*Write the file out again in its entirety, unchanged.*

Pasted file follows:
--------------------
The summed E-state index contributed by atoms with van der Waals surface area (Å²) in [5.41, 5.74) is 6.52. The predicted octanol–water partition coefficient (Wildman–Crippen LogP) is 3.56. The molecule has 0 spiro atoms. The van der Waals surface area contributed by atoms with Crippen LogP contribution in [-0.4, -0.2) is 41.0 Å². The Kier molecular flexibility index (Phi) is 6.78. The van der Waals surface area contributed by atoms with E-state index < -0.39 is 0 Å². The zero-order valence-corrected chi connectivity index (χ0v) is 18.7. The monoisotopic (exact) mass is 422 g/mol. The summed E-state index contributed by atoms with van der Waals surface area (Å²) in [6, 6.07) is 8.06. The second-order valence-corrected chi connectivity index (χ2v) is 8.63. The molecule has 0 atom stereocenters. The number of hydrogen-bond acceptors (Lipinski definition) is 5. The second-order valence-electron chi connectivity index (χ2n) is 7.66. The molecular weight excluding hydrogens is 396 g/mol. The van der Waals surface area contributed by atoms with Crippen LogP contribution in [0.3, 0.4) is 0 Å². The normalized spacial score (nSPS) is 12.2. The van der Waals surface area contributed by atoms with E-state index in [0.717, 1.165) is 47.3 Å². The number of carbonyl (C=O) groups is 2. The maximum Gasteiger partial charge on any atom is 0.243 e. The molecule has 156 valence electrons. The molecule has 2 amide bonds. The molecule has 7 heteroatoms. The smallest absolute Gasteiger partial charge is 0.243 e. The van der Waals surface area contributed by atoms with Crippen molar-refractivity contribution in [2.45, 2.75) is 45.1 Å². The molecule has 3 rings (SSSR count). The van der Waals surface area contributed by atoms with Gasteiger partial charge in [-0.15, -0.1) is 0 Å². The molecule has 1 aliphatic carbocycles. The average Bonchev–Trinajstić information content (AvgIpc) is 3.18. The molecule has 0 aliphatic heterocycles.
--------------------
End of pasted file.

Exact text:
The summed E-state index contributed by atoms with van der Waals surface area (Å²) in [5.41, 5.74) is 6.52. The predicted octanol–water partition coefficient (Wildman–Crippen LogP) is 3.56. The molecule has 0 spiro atoms. The van der Waals surface area contributed by atoms with Crippen LogP contribution in [-0.4, -0.2) is 41.0 Å². The Kier molecular flexibility index (Phi) is 6.78. The van der Waals surface area contributed by atoms with E-state index < -0.39 is 0 Å². The zero-order valence-corrected chi connectivity index (χ0v) is 18.7. The monoisotopic (exact) mass is 422 g/mol. The summed E-state index contributed by atoms with van der Waals surface area (Å²) in [6, 6.07) is 8.06. The second-order valence-corrected chi connectivity index (χ2v) is 8.63. The molecule has 0 atom stereocenters. The number of hydrogen-bond acceptors (Lipinski definition) is 5. The second-order valence-electron chi connectivity index (χ2n) is 7.66. The molecular weight excluding hydrogens is 396 g/mol. The van der Waals surface area contributed by atoms with Crippen LogP contribution in [0.3, 0.4) is 0 Å². The normalized spacial score (nSPS) is 12.2. The van der Waals surface area contributed by atoms with E-state index in [0.717, 1.165) is 47.3 Å². The number of carbonyl (C=O) groups is 2. The maximum Gasteiger partial charge on any atom is 0.243 e. The molecule has 156 valence electrons. The molecule has 2 amide bonds. The molecule has 7 heteroatoms. The smallest absolute Gasteiger partial charge is 0.243 e. The van der Waals surface area contributed by atoms with Crippen molar-refractivity contribution in [2.45, 2.75) is 45.1 Å². The molecule has 3 rings (SSSR count). The van der Waals surface area contributed by atoms with Gasteiger partial charge in [-0.15, -0.1) is 0 Å². The molecule has 1 aliphatic carbocycles. The average Bonchev–Trinajstić information content (AvgIpc) is 3.18. The molecule has 0 aliphatic heterocycles.